Sri Lanka partially lifts ban on chemical fertilizers; allows private sector to import it | After India, Sri Lanka also bowed before the farmers, partially lifted the ban on chemical fertilizers


Sri Lanka partially lifts ban on chemical fertilisers; allows private sector to import it

Colombo. The Sri Lankan government has decided to partially lift the ban on chemical fertilizers and allow the private sector to import them so that the country’s farmers can buy it from the open market. Agriculture Minister Mahindanand Alutagmage gave this information on Wednesday. President Gotabaya Rajapaksa in May ordered a ban on imports of chemical fertilizers to make the island country’s agriculture sector 100 percent organic. However, the decision to lift the ban has come due to persistent pressure from farmers.

Alutagmage said a gazette notice will be issued in this regard and private sector will be able to import chemical fertilisers, weedicides and pesticides from today. However, the minister stressed that the policy of promoting green agriculture in the country has not changed. Last week, top agriculture official Udit Jaisinghe had said that the ban on import of chemical fertilizers would be completely lifted. After that the minister had said that there would be a ban on import of chemical fertilizers required for paddy and farming, after which there was confusion. Jaisinghe had told reporters that it was not possible to meet all the fertilizer requirements with domestically produced organic manure.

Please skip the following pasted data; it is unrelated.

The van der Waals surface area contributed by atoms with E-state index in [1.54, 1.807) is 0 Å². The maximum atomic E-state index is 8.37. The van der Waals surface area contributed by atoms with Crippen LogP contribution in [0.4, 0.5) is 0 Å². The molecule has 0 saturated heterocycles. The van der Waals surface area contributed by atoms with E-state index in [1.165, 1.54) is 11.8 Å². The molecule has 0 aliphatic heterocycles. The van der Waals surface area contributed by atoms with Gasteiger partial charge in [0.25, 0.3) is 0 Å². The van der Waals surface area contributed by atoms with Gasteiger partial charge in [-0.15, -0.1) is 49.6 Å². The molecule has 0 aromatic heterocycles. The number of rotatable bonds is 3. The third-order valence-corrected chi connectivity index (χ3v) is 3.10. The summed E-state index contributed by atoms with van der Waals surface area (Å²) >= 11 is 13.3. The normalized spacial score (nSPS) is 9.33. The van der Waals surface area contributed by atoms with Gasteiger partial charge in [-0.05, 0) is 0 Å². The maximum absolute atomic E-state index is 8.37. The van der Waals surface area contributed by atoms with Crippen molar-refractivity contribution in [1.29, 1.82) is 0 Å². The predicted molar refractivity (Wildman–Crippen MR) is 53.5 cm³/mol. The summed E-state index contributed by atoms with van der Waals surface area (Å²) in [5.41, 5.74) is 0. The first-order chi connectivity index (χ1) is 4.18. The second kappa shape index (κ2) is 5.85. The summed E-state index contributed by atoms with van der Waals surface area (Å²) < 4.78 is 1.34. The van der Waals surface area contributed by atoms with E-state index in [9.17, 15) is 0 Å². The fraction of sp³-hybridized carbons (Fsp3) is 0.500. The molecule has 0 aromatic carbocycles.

Jaisinghe said that the nitrogen content in organic fertilizers is about 3 to 4 percent. He said, 80,000 tonnes of nitrogen is required for this season for paddy cultivation. This cannot be accomplished completely at home with compost fertiliser. Vegetable prices in Sri Lanka have nearly doubled in recent weeks as protesting farmers have stopped farming.

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